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March 4, 2020 | Research

This is the place to protect your data: cryptographic cloud security at U of T

University of Toronto startup SHIELD Crypto Systems makes future-proof security software—using a cryptographic system that secures data in the cloud.

An illustration of a padlocked cloud raining random letters symbolizes the work of cryptography startup SHIELD Crypto Systems

University of Toronto startup SHIELD Crypto Systems makes future-proof security software—using a cryptographic system that secures data in the cloud.


In 2019 alone, nine million Canadians saw their personal info compromised in online data breaches. “Having a credit card stolen is bad enough,” says Glenn Gulak, a professor of electrical and computer engineering and one of the co-founders of U of T Entrepreneurship’s cloud security startup SHIELD Crypto Systems.

“What worries us is personal information that defines your identity. When a social insurance number is exposed, there is no simple way to get a replacement. Similarly, your DNA and your biometrics need to be protected for life.”

Gulak and his co-founder Alhassan Khedr (PhD 2017), who has a PhD in computer engineering from U of T, focus on keeping data secure throughout its three-stage life cycle: transmission (for example, entering your credit card number for an online payment), storage, and computation (for example, subtracting a payment from your bank account).

Currently, data can be encrypted during the first two stages, but the computation stage is a risk. Information must be decrypted before it can be searched, added or multiplied… and hackers can exploit that vulnerability.

A unique contribution to cloud security: accelerating fully homomorphic encryption

Khedr and Gulak adapted a breakthrough technology invented at Stanford University in 2009. Fully homomorphic encryption enables mathematical computations to be performed directly on encrypted data, so a bank (for example) can apply calculations to client records without decrypting them. “Only the holder of the secret decryption key is able to see the results,” says Khedr. “Any hacker watching the computation process in the cloud learns nothing.”

However, fully homomorphic encryption computations were so complicated that the system was too slow to be practical. The SHIELD Crypto Systems team, experts on accelerating computer processing, discovered a way to divide the complicated calculations into simpler steps that could be calculated simultaneously.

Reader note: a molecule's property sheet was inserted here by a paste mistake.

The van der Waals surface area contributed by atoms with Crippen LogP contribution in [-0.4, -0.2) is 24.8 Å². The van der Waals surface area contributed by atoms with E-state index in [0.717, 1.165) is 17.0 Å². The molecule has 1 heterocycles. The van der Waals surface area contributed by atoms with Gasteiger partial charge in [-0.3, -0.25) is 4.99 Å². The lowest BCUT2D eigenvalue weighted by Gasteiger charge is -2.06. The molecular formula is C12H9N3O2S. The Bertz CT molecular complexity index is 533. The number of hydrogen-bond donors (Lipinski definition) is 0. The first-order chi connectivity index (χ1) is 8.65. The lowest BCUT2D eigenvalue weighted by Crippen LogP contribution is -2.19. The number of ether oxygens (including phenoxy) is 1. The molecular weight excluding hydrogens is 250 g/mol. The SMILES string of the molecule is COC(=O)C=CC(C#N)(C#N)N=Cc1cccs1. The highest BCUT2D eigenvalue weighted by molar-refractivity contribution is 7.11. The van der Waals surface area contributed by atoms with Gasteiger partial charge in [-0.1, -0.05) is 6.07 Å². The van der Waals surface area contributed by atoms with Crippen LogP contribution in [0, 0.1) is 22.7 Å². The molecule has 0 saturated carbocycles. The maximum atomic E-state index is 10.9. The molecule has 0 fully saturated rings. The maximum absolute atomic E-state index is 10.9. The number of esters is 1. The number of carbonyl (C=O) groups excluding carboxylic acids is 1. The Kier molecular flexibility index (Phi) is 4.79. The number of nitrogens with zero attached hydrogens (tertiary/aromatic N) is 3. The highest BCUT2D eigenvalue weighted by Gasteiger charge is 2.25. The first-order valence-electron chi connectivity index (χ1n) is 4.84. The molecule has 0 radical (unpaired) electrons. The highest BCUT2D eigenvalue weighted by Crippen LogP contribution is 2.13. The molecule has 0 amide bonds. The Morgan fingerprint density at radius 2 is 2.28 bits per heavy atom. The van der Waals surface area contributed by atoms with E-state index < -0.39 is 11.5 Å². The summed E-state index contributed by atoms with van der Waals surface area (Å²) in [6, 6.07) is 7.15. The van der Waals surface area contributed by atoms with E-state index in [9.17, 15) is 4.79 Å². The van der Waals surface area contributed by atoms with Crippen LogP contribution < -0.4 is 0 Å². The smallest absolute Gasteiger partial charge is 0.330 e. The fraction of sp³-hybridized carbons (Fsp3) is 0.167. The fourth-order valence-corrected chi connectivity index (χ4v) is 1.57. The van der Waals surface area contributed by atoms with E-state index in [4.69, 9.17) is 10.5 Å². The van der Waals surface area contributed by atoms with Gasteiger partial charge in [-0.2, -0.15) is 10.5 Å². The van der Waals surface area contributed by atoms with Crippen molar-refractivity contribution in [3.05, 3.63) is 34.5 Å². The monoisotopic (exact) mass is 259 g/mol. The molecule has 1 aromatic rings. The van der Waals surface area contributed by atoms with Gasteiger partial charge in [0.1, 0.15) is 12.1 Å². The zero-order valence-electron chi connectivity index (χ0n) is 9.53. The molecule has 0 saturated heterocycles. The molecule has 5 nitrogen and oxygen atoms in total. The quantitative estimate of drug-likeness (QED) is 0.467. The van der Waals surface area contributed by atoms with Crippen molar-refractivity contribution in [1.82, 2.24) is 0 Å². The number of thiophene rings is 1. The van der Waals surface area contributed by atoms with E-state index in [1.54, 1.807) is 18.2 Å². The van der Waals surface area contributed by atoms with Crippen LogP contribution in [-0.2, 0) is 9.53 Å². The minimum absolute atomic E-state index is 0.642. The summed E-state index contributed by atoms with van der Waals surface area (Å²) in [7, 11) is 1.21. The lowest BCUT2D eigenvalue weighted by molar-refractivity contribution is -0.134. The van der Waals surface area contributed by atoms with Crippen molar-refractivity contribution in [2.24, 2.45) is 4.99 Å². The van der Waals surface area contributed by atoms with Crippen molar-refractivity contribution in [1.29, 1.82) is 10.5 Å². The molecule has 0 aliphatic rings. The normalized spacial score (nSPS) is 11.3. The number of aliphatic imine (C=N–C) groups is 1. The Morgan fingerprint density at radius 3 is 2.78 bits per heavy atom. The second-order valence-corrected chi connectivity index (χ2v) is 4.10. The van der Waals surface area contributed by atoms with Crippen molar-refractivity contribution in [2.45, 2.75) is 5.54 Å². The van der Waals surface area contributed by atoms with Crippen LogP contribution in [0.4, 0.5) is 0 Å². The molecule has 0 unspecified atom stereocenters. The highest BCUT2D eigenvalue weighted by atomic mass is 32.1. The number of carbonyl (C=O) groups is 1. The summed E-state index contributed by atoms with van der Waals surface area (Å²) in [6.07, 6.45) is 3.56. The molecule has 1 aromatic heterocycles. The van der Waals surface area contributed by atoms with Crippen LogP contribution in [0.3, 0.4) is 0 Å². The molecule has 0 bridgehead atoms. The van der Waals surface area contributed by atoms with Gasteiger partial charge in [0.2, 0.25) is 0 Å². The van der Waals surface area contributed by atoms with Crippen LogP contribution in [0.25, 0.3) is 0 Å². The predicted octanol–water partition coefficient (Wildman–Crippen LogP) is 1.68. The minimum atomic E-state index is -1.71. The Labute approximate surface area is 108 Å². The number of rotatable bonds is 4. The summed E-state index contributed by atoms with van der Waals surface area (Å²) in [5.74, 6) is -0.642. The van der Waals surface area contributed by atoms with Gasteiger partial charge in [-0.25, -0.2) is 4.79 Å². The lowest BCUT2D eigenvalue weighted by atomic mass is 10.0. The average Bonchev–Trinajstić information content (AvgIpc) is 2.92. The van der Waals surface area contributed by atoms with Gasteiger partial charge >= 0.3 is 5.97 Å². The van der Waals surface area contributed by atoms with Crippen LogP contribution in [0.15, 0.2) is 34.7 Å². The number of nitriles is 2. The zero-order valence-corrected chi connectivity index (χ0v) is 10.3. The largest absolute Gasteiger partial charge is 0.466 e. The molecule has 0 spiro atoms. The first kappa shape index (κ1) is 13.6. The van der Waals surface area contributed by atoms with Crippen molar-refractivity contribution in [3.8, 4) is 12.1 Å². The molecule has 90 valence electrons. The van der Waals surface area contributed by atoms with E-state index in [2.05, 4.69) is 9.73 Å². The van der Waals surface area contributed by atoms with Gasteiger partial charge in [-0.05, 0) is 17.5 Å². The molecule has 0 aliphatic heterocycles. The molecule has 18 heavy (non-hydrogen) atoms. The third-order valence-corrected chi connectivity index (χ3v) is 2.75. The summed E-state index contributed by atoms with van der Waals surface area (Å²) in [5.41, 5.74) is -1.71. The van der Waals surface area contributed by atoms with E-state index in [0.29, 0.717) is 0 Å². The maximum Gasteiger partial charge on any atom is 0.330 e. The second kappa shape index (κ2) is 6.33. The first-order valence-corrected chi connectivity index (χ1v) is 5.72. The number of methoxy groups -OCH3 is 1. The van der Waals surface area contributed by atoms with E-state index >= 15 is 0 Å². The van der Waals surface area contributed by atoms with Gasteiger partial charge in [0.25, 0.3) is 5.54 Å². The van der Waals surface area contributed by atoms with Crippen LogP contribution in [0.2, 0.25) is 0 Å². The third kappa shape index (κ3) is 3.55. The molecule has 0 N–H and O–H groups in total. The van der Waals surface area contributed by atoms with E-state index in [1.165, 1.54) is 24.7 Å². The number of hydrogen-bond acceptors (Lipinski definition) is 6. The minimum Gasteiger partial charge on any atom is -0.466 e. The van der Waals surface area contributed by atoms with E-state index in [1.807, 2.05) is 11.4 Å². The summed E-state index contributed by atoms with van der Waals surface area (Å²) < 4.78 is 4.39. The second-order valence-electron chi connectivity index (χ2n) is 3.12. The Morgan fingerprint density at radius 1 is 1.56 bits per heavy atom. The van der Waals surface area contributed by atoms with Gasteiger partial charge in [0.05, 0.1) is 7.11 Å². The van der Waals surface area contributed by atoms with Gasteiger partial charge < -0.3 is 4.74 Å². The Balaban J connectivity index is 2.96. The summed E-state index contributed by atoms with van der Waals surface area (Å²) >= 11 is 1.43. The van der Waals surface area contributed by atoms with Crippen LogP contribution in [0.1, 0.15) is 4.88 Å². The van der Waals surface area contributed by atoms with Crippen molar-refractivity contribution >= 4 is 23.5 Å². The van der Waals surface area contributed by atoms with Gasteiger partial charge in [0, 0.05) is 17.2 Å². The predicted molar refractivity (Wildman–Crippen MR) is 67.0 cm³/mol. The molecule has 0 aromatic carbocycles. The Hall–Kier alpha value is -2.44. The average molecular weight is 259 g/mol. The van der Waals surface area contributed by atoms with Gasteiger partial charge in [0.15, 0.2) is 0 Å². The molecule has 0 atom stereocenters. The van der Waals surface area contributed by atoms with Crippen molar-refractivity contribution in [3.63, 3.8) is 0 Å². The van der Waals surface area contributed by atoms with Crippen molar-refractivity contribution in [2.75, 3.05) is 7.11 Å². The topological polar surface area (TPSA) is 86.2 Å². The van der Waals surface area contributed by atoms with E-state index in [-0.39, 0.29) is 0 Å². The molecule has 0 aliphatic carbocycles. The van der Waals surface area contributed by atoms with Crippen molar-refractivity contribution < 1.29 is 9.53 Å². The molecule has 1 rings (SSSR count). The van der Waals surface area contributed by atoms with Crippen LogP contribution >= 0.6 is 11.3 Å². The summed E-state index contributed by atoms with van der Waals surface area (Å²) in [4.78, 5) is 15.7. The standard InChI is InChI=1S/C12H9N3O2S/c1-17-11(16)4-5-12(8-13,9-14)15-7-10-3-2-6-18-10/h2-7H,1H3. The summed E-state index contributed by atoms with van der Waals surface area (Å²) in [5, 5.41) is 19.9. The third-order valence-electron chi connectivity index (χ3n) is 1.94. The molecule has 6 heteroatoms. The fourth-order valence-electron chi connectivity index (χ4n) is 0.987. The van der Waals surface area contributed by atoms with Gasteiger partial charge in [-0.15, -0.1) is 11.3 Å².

“We could speed up the process up to 100 times faster than our competitors,” says Khedr. “We felt we had something special.”

They did. SHIELD Crypto now develops applications using homomorphic encryption that offer unprecedented privacy and security to the world of cloud computing. “All our systems run in the cloud,” says Khedr. “We provide enterprises with the assurance that even when they migrate to the cloud, their data will remain encrypted throughout its life cycle.”

And, their system future-proofs data. “Quantum computers capable of breaking today’s encryption algorithms will become a reality in 10 or 15 years,” says Khedr. Not a problem for SHIELD Crypto, whose technology resists quantum attacks.

SHIELD Crypto Systems benefited from U of T Entrepreneurship’s network and expertise

Khedr and Gulak patented their algorithms and process in 2015 with help from the University. “U of T has been a strong contributor to our present success,” says Khedr.

The founders connected with their first clients through networking contacts at the Department of Computer Science Innovation Lab (DCSIL) and the Rotman School’s Creative Destruction Lab (CDL). Khedr and Gulak now have products in trial with several Canadian companies and employ a team of nine (all U of T alumni) at their office in the dynamic MaRS Discovery District.

Having completed a funding round in 2019, in 2020, they plan to hire additional employees, to begin offering subscription licenses for sale and to expand into the United States.

U of T’s entrepreneurship network helped Khedr and Gulak at every stage of development. UTEST provided business courses, a cash injection and office space in ONRamp, CDL provided networking opportunities, and DCSIL advised on how to scale up from a core library of mathematical techniques to a full-service product.

“DCSIL was invaluable in helping with technology translation from the University to corporate customers,” says Gulak. “U of T’s support—not just of our startup, but of the whole U of T Entrepreneurship portfolio of startups—has been formidable.”

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